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Shokei no shima / Punishment Island

Shokei no shima / Punishment Island (1966)

I love covers that give absolutely no clues about the movie. Like this one

Director: Shinoda Masahiro
Writers: Ishihara Shintaro, Takeda Taijun
Date: 1966

Genre: Drama
Description: Revenge, exile, flashback, juvenile delinquent, penal colony

Cast: Nitta Akira, Mikuni Rentaro, Iwashita Shima, Sato kei, Komatsu Hosei, Tonoyama Taiji

Crew of note: Music by Takemitsu Toru

Runtime: 88 mins.
Color: Color
Trivia: Shinoda and Iwashita got married in 1967 after this film was released.

summary
Saburou, a man with a mysterious past, is on his way back to Kojima Island to look for Otake, a man with whom he bears a grudge. Through a series of flashbacks we discover his connection with the island and the man he is looking for, and why he has returned after 2 decades. There he meets Matsue, a bully from his past, Kuroki, an old teacher and Aya, a beautiful girl he once knew, before finally finding Otake.

review
If you like jidaigeki and yakuza eiga like me, then you’ve definitely heard of Sadojima (Nichiren was a famous exile there) or Abashiri Prison (of Abashiri bangai-chi fame, starring Takakura Ken) or a host of other nameless prison islands. The Japanese seem to enjoy throwing criminals into exile, and they even have a word for it: Shimanagashi (literally, island exile). Kojima, featured in this movie, is a fictional penal island for juvenile delinquents.

Shokei no shima / Punishment Island (1966)

They look so happy playing with a dead eel ;_;

It’s not hard to imagine why Saburou is returning to Kojima–the title is Punishment Island for cripe’s sake. And while it’s made clear from the very start that he’s there for some revengin’, it is the way Shinoda reveals Saburou’s tortured past through small, repetitive and overlapping flashbacks that makes this such a great movie. The plot develops slowly, almost painfully slow, as we feel Saburou’s escalating anxiety, almost a morbid excitement, that’s built up over years and years of waiting for the right time to come back. And once there, will he or won’t he?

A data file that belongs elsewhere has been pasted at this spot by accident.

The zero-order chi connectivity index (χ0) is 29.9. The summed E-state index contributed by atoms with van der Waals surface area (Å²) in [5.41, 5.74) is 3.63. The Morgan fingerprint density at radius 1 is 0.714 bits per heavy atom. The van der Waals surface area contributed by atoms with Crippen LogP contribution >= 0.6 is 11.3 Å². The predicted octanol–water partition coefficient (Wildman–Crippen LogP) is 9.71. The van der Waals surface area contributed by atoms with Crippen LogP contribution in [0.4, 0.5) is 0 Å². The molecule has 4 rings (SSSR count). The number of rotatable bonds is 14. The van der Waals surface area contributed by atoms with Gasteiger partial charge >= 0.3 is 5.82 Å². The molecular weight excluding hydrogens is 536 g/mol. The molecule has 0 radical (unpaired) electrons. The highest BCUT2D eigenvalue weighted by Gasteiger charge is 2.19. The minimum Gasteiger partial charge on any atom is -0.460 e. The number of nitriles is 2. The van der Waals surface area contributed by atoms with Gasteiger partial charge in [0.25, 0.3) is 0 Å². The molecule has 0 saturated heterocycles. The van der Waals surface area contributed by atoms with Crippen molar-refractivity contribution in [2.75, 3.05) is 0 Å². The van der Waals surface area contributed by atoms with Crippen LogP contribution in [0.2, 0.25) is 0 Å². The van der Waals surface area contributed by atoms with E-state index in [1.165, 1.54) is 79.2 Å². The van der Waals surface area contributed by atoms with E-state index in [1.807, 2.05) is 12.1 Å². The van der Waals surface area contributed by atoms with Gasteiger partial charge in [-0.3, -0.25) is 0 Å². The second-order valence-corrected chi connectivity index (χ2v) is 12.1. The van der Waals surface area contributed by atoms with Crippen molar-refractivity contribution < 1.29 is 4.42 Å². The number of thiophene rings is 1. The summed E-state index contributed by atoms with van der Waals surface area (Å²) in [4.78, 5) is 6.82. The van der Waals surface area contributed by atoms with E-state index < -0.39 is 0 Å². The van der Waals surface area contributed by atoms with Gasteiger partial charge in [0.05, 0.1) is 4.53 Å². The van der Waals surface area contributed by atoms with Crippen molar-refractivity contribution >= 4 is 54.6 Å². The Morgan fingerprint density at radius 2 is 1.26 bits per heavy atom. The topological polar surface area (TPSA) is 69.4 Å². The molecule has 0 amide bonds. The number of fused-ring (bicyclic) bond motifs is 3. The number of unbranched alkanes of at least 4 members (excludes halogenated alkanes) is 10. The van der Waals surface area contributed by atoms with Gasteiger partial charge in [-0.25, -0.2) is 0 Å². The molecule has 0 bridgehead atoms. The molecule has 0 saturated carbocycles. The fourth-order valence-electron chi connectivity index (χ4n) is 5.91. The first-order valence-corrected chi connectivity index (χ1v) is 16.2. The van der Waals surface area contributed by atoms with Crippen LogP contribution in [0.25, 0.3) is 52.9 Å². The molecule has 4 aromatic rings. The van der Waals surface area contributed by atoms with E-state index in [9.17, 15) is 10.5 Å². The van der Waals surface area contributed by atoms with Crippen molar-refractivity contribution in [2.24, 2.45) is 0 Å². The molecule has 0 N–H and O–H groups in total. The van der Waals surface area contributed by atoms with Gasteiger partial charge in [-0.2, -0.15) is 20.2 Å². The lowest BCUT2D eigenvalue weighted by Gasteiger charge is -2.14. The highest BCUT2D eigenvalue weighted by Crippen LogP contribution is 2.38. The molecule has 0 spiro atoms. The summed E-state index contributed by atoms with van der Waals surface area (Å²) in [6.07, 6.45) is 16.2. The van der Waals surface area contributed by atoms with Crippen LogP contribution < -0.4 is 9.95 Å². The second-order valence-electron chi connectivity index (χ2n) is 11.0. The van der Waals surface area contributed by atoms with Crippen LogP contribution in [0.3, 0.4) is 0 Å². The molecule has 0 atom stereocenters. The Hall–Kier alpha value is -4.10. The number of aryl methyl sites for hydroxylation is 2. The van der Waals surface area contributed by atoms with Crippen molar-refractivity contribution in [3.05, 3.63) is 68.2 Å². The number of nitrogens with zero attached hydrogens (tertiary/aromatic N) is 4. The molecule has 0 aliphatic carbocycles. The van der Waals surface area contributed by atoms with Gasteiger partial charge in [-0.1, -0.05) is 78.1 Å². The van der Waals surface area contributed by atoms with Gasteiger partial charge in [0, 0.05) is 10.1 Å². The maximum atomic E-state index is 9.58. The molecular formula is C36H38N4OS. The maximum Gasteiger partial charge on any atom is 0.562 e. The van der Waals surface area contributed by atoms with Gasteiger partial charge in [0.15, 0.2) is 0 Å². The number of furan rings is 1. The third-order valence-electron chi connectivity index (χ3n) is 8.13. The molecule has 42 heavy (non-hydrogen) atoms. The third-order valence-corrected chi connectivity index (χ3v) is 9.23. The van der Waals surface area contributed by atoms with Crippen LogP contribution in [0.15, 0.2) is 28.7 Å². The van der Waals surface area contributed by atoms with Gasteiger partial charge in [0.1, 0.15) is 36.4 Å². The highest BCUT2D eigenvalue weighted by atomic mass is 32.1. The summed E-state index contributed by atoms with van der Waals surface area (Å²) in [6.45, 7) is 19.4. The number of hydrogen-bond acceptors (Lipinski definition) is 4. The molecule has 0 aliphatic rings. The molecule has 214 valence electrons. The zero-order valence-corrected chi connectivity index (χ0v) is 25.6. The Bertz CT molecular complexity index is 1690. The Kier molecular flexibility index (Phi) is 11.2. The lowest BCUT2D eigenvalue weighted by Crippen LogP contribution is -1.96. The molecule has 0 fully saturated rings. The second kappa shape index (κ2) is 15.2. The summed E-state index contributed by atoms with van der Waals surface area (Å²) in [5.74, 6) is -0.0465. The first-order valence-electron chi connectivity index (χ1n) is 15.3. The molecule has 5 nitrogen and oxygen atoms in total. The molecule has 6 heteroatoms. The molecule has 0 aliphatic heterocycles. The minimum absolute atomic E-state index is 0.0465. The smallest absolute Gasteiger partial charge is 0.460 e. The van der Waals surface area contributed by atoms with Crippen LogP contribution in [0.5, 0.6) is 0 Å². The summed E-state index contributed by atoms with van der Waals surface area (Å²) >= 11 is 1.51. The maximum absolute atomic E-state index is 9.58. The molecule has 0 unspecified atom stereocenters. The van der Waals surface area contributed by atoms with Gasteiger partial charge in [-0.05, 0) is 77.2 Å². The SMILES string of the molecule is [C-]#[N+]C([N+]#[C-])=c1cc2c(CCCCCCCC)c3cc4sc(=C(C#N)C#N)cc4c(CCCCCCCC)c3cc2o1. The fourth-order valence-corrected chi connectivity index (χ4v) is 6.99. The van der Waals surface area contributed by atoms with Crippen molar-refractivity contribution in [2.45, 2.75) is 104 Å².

The choice of having a totally anonymous actor in Nitta Akira to play the lead adds to the tension; his is a new face that we’ve never scene before, with strong, coarse features and an unknown past. The audience has nothing to recall about him even as an actor, and that mystery is a big part of what makes his character so compelling. His performance is chilling and intense; you can just imagine him being beaten and scarred as a child. Mikuni’s work as Otake is also brilliant as ever.

Shokei no shima / Punishment Island (1966)

Take note of that crutch. It will surprise you near the end

Last but not the least, the movie is stunning–which is pretty obvious given it’s Shinoda. Iwashita on a cliff with an undulating background; the long take at the end with a kanon statue on the table; the grayed and filthy children on the rocky hills; Kojima in the background as Saburou looks on from a boat; the many long takes and long shots; the isolation in every frame. An island is just a pile of rocks and yet Shinoda makes it seem so much more. There may be no walls and the ocean may seem traverse-able (how is this not a word?), but Saburou’s island of Kojima has kept him imprisoned even after 20 years.

Shokei no shima / Punishment Island (1966)

Kojima: a big big pile of rocks and murderin

conclusion
The way Shinoda stages scenes is a sight to behold. It is no exaggeration to say that the last major scene is one of Shinoda’s best, and perhaps it’s one of the earliest signs of his curiosity in using traditional performance art (Bunraku in Shinju: Ten no amijima; Kabuki in Buraikan; here just a stage play, and only really in the last scene) in his movies. This may not be the best place to start with Shinoda, but if you’ve seen his other films and enjoyed them, this will definitely be another blessing.

things to take note of
Amazing pictures of the island
The long shots
Isoooolaaaation

best moment
The last scene in the house and how amazing it is

why you should watch this
Another excellent Shinoda. That guy just never fails to impress me.

rating: 8.6

scorecard
Plot: C+
Cast: A
Cinematography: B+
Music: B
Entertainment: C+

similar movies, maybe:
Movies about islands and isolation? Uhm, Hadaka no shima / Naked Island?